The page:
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Flemington January Race Day

January 31st, 2015

Hens and pens. Not much action on a very quiet day. The main highlight a hens’ party in pretty pink. And also, the lady in the hat ahead of me in the race book queue bought a pen as well as a book. Four dollars. That’s $4! Why would anyone go to the races without a pen? Even the most casual of social racegoers would always need to put a line through the scratchings. I take three: my current favourite, a Bic Pro+, a back-up for the Bic, and a back-up for the back-up.

Two placed horses and two relaxed females: Clover Lane in the fillies and Choose in the mares. When I got home I counted all the biros in my desk drawer. Fifty-one. That’s $204! If the pen burn out rate is one every two months I should still have enough for the next eight or nine years!




Australia Day

January 26th, 2015

It’s out in the sticks, but I like Sandown. Every horse gets a chance. A cold wind and a small crowd, but they are out in force to cast an eye over the babies, the two-year-olds. Burnstone comes from last to first to street them in the colts and geldings. A windsucker apparently, which means I’m unlikely to ever back him. In the fillies I like both Godolphin horses, but pull the wrong rein and back Promenades instead of Pursuits. The horse is used up early and fades. I redeem myself on the mares with Pat Carey’s Elle Excite which drops out last but comes home hard to win. It was $2.30 the place when I placed the bet at one minute to go, but returned $1.90. Some plunge! But I leave the track in a good mood, proud to be an Australian. How I love those jockey silks!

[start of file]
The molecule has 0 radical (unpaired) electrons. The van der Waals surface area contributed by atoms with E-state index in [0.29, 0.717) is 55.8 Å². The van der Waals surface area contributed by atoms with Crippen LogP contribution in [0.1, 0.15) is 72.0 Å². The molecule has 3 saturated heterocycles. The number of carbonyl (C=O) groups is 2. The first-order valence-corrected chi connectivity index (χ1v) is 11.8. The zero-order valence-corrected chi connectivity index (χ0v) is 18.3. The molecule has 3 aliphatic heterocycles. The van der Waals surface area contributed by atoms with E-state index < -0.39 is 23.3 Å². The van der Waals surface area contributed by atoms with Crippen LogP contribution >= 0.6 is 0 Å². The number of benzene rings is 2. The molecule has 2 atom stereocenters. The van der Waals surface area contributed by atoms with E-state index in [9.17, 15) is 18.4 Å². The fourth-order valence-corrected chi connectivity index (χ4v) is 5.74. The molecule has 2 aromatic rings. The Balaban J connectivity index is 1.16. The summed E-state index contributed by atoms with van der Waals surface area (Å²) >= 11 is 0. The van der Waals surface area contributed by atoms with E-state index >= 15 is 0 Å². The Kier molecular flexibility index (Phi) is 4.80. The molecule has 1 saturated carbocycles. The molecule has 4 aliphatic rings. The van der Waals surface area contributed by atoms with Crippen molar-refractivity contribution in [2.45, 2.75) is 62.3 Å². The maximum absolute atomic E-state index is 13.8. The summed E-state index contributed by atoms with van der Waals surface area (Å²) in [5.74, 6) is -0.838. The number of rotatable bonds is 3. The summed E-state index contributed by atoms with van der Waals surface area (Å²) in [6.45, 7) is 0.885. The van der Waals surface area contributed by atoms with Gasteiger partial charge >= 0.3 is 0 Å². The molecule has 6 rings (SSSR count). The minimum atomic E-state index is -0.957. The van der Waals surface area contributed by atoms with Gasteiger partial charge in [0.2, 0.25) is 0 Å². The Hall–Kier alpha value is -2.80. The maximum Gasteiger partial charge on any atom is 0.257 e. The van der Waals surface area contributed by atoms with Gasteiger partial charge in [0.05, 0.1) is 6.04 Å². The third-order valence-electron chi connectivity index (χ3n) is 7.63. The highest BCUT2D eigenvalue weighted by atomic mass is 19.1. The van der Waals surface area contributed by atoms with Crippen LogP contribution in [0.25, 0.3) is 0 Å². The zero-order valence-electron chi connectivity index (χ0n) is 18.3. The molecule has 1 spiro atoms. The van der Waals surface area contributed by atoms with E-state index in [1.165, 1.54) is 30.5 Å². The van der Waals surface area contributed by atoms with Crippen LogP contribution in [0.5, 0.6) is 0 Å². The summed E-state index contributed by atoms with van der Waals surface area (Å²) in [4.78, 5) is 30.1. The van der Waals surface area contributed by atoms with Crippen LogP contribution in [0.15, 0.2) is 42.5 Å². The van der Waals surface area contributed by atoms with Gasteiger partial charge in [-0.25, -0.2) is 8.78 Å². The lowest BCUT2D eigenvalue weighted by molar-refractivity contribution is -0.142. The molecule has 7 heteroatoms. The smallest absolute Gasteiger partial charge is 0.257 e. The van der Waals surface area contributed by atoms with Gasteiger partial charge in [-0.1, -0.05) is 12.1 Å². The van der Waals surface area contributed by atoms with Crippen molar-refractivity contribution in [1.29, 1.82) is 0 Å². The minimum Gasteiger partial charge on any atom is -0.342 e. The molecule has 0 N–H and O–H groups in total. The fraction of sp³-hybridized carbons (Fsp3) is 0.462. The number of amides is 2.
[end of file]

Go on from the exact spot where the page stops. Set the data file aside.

Home and I hear the terrible news about Sir Prince Philip. Abbott, what a brown-noser! I bet he’s a windsucker! I’m embarrassed to be an Australian!




Sandown Lakeside

January 14th, 2015

The media doesn’t usually pay much attention to a minor mid-weeker out at Sandown. But the TV news and press were out in force today. Punters were wandering around in shock, even disbelief, about the investigation into Pete, Kav, and Danny over elevated cobalt chloride levels in some of their horses. Pete looked a bit stressed and was back on the smokes. I would be too if I had long lenses looking at me!

Erythropoiesis. Now there’s a good word. Cobalt chloride stimulates erythropoiesis, or the production of erythrocytes, or red blood cells. Red blood cells carry oxygen. More oxygen means less lactic acid, more endurance, less fatigue.

This story has a long way to go. I feel tired already.